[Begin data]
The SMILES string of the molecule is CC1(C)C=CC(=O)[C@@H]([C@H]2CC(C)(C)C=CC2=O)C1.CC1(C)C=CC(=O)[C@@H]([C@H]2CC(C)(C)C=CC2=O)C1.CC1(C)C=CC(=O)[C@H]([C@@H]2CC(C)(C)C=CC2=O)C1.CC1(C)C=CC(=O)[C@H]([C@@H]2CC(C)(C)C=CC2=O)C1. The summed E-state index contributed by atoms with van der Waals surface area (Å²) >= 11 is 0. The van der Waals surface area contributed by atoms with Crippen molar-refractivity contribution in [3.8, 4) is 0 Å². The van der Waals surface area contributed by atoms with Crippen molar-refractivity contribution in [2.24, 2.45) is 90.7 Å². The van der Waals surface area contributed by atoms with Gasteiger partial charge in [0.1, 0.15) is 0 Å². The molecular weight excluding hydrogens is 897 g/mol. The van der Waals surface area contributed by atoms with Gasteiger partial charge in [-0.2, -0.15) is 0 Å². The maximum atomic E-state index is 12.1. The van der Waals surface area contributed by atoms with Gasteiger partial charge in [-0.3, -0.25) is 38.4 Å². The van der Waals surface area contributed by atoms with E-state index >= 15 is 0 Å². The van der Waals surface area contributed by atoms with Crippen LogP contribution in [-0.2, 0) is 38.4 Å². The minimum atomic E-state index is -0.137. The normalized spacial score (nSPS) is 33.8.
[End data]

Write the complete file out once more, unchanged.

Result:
The SMILES string of the molecule is CC1(C)C=CC(=O)[C@@H]([C@H]2CC(C)(C)C=CC2=O)C1.CC1(C)C=CC(=O)[C@@H]([C@H]2CC(C)(C)C=CC2=O)C1.CC1(C)C=CC(=O)[C@H]([C@@H]2CC(C)(C)C=CC2=O)C1.CC1(C)C=CC(=O)[C@H]([C@@H]2CC(C)(C)C=CC2=O)C1. The summed E-state index contributed by atoms with van der Waals surface area (Å²) >= 11 is 0. The van der Waals surface area contributed by atoms with Crippen molar-refractivity contribution in [3.8, 4) is 0 Å². The van der Waals surface area contributed by atoms with Crippen molar-refractivity contribution in [2.24, 2.45) is 90.7 Å². The van der Waals surface area contributed by atoms with Gasteiger partial charge in [0.1, 0.15) is 0 Å². The molecular weight excluding hydrogens is 897 g/mol. The van der Waals surface area contributed by atoms with Gasteiger partial charge in [-0.2, -0.15) is 0 Å². The maximum atomic E-state index is 12.1. The van der Waals surface area contributed by atoms with Gasteiger partial charge in [-0.3, -0.25) is 38.4 Å². The van der Waals surface area contributed by atoms with E-state index >= 15 is 0 Å². The van der Waals surface area contributed by atoms with Crippen LogP contribution in [-0.2, 0) is 38.4 Å². The minimum atomic E-state index is -0.137. The normalized spacial score (nSPS) is 33.8.